Tent camping tips based on experience: Go bigger or stay home
Rummaging through a storage closet a few days ago I came upon the backpacking tent I frequently used on our overnight canoe trips down the Delaware and Susquehanna rivers.
Back in the day, the Eureka tent company held an annual tent sale where they sold tent “seconds” at really cheap prices. My friends and I never missed it. At one sale I bought a two-person backpacking tent I thought would be ideal for our overnight canoe trips. I’ve since learned otherwise.
The first time I had a chance to use it was on a fishing/paddling trip down the Delaware River with a friend. The sun was going down when we pulled off the river and set up camp. After finishing dinner and cleaning up, a few cold ones set the tone for a good night’s sleep. The fire began to die and my buddy and I, who I’ll call Norman, crawled into my two-man tent and zipped up our sleeping bags. It wasn’t long before Norm, who I swear could sleep on a picket fence, was sound asleep. The only problem was he snored like a chainsaw. Poking him didn’t work well either because Norm simply rolled over and now, in addition to his snoring, I had to deal with his hot breath in my face. That was the moment I decided I didn’t have a “two-man” tent. From then on, I resolutely decided I was going to have a “one-man” tent.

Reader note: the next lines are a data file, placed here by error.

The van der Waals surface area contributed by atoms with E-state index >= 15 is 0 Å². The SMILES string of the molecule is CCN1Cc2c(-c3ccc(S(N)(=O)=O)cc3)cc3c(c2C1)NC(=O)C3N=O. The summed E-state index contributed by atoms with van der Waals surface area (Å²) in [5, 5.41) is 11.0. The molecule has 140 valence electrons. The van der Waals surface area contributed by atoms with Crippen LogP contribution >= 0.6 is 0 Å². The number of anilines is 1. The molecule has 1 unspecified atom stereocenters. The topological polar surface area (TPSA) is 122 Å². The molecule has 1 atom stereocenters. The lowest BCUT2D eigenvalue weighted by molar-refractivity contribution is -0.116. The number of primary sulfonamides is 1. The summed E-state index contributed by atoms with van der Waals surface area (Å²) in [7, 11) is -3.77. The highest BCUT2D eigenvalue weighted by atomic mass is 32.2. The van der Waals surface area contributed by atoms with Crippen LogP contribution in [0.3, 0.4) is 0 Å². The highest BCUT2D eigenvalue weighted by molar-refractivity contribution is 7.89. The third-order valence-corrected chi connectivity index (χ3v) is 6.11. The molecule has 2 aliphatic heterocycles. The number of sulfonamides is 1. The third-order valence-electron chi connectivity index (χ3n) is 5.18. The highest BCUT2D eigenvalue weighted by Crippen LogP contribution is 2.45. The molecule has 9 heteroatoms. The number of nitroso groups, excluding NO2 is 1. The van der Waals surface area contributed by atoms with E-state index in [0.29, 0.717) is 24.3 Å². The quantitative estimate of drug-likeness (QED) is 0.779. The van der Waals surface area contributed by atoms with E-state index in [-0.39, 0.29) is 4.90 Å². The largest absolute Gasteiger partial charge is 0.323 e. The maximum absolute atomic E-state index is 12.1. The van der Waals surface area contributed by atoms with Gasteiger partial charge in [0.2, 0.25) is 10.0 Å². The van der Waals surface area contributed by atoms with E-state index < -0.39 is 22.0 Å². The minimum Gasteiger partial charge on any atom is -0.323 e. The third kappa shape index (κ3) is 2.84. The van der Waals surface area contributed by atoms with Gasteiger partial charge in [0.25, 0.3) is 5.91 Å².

I learned a lesson that night, and after that I have a few recommendations to anyone thinking of buying a tent for backpacking or canoe camping.
My first recommendation is to buy a tent twice the size of what you think you’ll need. A two-person tent is adequate for one person and their gear, a four-person tent is perfect for two people and their gear. The extra room will be greatly appreciated if you are asleep and it begins to rain. Your gear and you will be kept dry and you won’t feel cramped if you have to wait out the rain.
Some tents are marketed as “waterproof” and the fabric doesn’t breathe. Moisture from our bodies is constantly being given off and if the fabric doesn’t allow this moisture to escape it will condense on the inside of the tent. Unless you want to be greeted with an unwanted shower of your own perspiration when you wake up in the morning, don’t choose a tent labeled “waterproof.”
When looking for a tent, be certain the fabric from which it’s made is breathable and that it comes with a rain fly. Think of the rainfly as the tent’s umbrella. A tent fabric that allows moisture to escape to the outside paired with a waterproof rainfly that covers the top will allow perspiration to escape and will keep the rain away. The result will be much happier campers.
Another feature to look for when buying a tent is “no see um’” netting. The ultra-fine mesh of this type of netting will ensure all nasty bugs, including those you can’t see, remain outside where they belong. While you’re at it, check out the zipper to be sure it is heavy-duty. You’ll be in and out of your tent a lot and you don’t want the zipper to fail just as you’re going to bed for the night. Overnight camping is a lot of fun, but only if you have the right tent.
Finally, never pitch a tent without first laying down a waterproof ground cloth. This will not only keep ground moisture out and ensure a good night’s sleep, it will help protect the floor of the tent from excessive wear.